Documentary photographer Jooney Woodward’s latest works will be showcased at Machynlleth’s Welsh Museum of Modern Art this September. In what will be her first solo exhibition Unhidden, Documentary Photographs of Contemporary Wales, Woodward will explore the understated beauty and real character of the overlooked places and small towns that tourists bypass – the anti-beauty spot.
Woodward first came to my attention in 2005 when she was highly commended in the Observer Hodge Photographic Award, an international documentary prize for young up-and-coming photographers, for a series of photographs shot in south and mid-Wales.
Woodward is actually based in London but has spent much of her time travelling extensively throughout Wales, documenting the people and the places she has met en route. Her subject matter has been inspired by these road trips taking in urban landscapes, roadside cafés and also events she has seen signposted around the country.
I had the chance to meet Woodward recently to discuss her forthcoming exhibition and how she wanted to address the strong populist vision of Wales – the chocolate box rolling green valleys and the postcard daffodils. She presents an alternative picture of the country, one that avoids sentimentality and seeks to explore the nuances of local Welsh culture, attitudes and lifestyles. It’s possible to see the influence of photographers such as John Kippin and John Davies, whose work challenges the ideas of traditional landscape portrayal.
Woodward is really inspired and excited about the show at MOMA Wales: “It’s a fantastic opportunity for me to bring my style of photography to a gallery which triumphs art in Wales.” She hopes that this exhibition is just the start of a long working relationship with Wales. “My aim would be to bring this exhibition back to a London venue to a different audience less familiar with the subject. I’m going to continue to shoot in Wales over the next few years, as I would love to get a body of work together for a book project. I’ve got lots of places still to visit. I’m off to the Royal Welsh Show next month, which will be fantastic, and will end this current trip in Rhyl”.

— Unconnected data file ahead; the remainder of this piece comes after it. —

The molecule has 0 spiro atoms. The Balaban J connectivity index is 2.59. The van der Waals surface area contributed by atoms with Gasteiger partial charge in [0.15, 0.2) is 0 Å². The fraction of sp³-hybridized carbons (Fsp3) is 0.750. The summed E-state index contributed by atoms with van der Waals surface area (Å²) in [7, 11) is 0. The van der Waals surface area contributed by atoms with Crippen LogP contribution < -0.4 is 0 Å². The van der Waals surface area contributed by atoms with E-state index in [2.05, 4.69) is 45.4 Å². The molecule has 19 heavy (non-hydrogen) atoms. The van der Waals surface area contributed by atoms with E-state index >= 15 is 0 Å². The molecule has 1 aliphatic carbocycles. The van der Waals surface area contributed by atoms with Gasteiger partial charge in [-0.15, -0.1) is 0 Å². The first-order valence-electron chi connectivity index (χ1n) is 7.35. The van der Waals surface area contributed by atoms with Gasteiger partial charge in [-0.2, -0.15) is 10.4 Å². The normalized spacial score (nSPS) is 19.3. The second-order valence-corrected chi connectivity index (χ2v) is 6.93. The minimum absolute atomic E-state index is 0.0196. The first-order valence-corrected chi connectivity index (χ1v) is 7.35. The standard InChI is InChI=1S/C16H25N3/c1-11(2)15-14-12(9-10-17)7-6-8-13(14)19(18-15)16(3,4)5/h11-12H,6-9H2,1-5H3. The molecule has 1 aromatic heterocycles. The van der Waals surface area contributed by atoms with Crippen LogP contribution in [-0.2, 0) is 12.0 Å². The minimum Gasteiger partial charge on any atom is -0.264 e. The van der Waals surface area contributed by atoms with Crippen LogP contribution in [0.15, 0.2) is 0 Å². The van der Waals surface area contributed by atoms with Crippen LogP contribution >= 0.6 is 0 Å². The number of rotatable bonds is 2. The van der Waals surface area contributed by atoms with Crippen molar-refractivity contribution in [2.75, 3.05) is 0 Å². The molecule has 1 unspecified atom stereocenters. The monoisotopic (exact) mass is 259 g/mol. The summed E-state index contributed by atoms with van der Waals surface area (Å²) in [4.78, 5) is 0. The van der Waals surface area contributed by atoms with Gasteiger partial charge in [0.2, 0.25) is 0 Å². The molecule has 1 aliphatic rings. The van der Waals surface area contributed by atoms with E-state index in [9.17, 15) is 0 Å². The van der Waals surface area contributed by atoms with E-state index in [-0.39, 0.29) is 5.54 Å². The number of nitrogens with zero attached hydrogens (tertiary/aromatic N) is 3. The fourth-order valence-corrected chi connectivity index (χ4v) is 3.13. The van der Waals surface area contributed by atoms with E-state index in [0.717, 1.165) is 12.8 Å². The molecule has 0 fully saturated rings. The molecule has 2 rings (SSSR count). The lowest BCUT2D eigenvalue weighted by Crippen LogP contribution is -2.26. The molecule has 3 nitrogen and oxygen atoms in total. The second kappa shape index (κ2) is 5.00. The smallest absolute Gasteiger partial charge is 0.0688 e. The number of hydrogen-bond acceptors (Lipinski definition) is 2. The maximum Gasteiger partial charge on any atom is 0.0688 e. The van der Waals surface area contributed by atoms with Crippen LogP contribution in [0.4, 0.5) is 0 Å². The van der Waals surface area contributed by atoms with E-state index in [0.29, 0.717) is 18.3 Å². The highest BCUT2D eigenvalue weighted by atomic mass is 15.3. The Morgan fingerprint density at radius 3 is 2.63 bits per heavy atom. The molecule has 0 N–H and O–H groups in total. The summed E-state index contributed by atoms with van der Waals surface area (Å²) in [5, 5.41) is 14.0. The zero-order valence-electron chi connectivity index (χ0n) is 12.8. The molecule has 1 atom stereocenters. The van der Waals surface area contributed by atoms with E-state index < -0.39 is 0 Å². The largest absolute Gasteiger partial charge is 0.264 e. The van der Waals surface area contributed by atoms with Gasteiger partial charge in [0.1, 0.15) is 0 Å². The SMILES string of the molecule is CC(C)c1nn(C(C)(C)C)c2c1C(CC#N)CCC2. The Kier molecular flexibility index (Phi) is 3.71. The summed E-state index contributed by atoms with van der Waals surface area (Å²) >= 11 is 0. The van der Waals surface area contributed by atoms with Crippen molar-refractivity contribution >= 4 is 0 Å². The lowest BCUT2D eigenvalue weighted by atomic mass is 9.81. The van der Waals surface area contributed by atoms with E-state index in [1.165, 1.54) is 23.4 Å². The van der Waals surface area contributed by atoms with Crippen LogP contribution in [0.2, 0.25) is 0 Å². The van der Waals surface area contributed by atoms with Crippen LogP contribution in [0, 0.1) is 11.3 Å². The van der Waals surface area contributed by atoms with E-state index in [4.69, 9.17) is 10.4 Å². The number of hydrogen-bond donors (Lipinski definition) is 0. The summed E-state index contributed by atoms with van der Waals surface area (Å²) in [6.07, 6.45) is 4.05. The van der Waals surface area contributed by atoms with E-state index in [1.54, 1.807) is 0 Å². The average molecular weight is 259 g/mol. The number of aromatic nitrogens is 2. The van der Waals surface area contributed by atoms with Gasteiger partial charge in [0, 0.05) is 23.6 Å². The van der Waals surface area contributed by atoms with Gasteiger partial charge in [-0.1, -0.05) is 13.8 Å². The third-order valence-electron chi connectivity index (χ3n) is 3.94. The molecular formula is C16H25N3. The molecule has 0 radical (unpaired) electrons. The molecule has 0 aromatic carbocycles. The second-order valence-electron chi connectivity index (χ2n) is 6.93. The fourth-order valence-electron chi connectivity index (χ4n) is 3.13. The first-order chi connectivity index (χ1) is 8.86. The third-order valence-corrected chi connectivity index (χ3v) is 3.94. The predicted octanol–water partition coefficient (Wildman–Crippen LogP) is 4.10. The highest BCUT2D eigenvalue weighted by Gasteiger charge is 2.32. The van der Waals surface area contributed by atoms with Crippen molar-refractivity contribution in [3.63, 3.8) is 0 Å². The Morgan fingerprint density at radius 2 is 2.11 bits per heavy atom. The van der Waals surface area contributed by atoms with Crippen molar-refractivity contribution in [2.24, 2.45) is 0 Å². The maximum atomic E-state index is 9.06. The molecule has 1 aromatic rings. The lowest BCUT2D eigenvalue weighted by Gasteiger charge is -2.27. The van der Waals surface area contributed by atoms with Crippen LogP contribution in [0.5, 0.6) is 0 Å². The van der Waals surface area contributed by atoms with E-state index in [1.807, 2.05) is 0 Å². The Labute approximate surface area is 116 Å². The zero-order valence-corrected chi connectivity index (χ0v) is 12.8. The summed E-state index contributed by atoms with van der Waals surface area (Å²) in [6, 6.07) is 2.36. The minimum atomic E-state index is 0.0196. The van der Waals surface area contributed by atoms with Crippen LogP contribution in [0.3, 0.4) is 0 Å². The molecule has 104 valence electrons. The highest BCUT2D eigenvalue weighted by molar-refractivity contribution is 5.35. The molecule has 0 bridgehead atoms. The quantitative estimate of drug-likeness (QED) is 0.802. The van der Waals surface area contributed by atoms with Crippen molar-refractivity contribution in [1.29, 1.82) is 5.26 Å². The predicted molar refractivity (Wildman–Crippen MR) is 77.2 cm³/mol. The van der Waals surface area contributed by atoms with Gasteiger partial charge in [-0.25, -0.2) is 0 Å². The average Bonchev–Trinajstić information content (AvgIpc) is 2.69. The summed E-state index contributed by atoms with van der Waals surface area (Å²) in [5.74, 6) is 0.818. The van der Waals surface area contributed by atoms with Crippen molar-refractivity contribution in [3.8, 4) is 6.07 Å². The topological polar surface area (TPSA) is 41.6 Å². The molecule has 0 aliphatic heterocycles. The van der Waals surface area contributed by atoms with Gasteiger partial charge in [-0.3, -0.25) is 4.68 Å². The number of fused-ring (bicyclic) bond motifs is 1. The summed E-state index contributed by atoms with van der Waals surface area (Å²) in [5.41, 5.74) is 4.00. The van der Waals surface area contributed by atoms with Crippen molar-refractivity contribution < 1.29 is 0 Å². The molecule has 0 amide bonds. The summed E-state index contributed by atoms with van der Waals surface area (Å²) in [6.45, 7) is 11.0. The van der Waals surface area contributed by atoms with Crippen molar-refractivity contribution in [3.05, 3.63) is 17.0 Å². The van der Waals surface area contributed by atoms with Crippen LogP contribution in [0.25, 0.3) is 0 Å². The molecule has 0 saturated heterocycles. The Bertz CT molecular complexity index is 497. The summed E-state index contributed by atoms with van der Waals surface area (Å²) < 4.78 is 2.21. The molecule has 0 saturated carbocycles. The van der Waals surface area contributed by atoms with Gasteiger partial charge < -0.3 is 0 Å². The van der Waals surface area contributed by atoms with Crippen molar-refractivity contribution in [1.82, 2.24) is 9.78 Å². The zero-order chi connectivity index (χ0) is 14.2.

And her tools for her trade. “I use a Mamiya RZ, medium format film camera. It’s more of a studio camera and therefore it’s quite heavy, but I love the results I get from it. I prefer the quality and depth you get from using film. I don’t mess around with Photoshop, so what you see is what you get. We’re in an environment now where we are inundated by enhanced images, which portray a false sense of reality. My work celebrates the people and places as they appear every day.”
And how has the travelling been? “The weather hasn’t always been on my side and I’ve had some interesting challenges. I’ve been towed out twice from snow and then mud! But it had been my aim to get off the beaten track and I’ve met some great characters along the way who’ve had some brilliant stories to tell.”
Woodward was born in London in 1979 but moved to Dorset when she was five. After taking her foundation year at Bournemouth College of Art and Design she went on to study graphic design specialising in photography at Camberwell College of Art, graduating in 2001. She was highly commended for the first time in The Observer Hodge Photographic award, for a series of photographs from the final year of her degree. These pictures of her parents were exhibited at the Proud Galleries in London. After graduating she worked in the Vogue Photographic Archive of Condé Nast Publications where she had the opportunity to immerse herself in the work of some of the greatest fashion and portrait photographers.
Anyone interested in Jooney Woodward’s work may find further details at www.jooneywoodward.co.uk
Unhidden, Documentary Photographs of Contemporary Wales runs from Monday 20 September to Saturday 6 November at MOMA Wales in Machynlleth, www.momawales.org.uk
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